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How c# app connect to sql server on another pc in local network?

    Question

  • How c# app connect to sql server on another pc in local network?
    Is connection string same when server on local pc?
    Is there diversity if server is sqlexpress?

    Thanks for any help.
    Thursday, April 12, 2007 6:29 AM

Answers

  • Did you enable the TCP/IP (also Named Pipes) protocol in Remote SQL Express (normally those are disabled). Sometimes this be the cause for above mentioned problem

     

    To enable these options, go to:

     

    Microsoft SQL Server 2005 -> Configuration Tools -> SQL Server Configuration Manager -> SQL Server 2005 Network Configuration -> Protocols for SQLEXPRESS

     

    [You can do the same using SQL Server Surface Area Configuration too]

     

    Check following link also:

    http://www.sql-server-performance.com/faq/sqlviewfaq.aspx?topicid=1&faqid=143

     

    Kusala

    Sunday, April 15, 2007 7:18 PM

All replies

  • Hi Milicica,

    Well, Here is the simple way to connect to any SQL server in the LAN :

    Just create a .udl file say test.udl.
    Open it and it will show you tab view with 4 tabs.
    Go to Provider tab and select the provider you want to connect to.
    For SQL server, select Microsoft OLE DB Provider for SQL Server.
    Go to Connection tab and see the values in the server name combobox.
    It will be filled with the available servers on the LAN.
    Select the one you want to connect to.
    Enter username and password.
    If there is a password, check allow saving password.
    Select the database on the server.
    And Test the connection.
    Click OK and the dialog will close.
    Now Open that file in the notepad.
    And you will have the connection string you can use to connect to the specified database.

    This way you can create the connection string without the help of any IDE or other applications.


    I created the connection string while writing this :

    Provider=SQLOLEDB.1;Persist Security Info=False;User ID=[Username];Password=[Password];Initial Catalog=[Database Name];Data Source=[Computer Name]\[Server Instance Name]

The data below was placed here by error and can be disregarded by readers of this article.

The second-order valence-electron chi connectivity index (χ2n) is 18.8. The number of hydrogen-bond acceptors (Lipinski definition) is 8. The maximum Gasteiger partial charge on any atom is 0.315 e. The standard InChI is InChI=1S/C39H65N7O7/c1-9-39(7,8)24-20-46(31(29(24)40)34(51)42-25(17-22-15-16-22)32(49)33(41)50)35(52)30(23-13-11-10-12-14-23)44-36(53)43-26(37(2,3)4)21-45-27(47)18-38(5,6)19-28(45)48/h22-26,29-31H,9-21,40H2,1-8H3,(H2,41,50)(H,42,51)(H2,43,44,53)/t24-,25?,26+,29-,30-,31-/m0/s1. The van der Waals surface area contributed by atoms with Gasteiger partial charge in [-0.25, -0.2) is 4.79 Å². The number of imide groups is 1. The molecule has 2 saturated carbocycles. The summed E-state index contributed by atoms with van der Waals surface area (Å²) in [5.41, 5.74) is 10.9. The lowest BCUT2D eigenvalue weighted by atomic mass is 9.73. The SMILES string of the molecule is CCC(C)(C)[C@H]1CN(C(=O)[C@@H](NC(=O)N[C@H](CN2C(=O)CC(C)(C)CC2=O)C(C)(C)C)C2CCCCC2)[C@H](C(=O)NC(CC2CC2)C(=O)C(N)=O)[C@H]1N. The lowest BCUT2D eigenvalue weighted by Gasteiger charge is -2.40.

I think there is no change in the connection string if the Server is local or on LAN besides the Computer Name and Server Instance Name part.

    And I dont think there is any diversity if the Server is SQL Express.

    Just Replace the plcaeholders with according details.

    I hope it helps.

    Jay Joshi,
    decyclone@gmail.com
    Thursday, April 12, 2007 7:30 AM
  •  milicica wrote:
    How c# app connect to sql server on another pc in local network?
    Is connection string same when server on local pc?
    Is there diversity if server is sqlexpress?

    Thanks for any help.


    Answers:

    1) The same way the operating system communicates over the network tcp/ip.

    2) The connection string format will be the same, but just like anything local vs remote, the server name or ID (whether local or remote) has to be resolved, either by name or an IP. That doesn't mean one couldn't reference a local box by its own IP or naming conventions. It depends on how nice DNS is to you whether one has to decorate a database server name with domains and other items.

    3) What do you mean by diversity? The express version is just a trimmed down version of the 2005 database. In most repects it is the same as its more robust cousin.
    Friday, April 13, 2007 4:26 AM
  • Well it certainly will be a bit different. I think a comparison on two scenarios would be good to comprehend.

     

    Calling an SQL connection from a local machine:

    connectionString="Data Source=local;Database=your_database;UID=your_username;PWD=your_password"

     

    Calling an SQL connection from a remote machine:

    connectionString="Data Source=remote_machine;UID=your_username;PWD=your_password;Initial Catalog=your_database"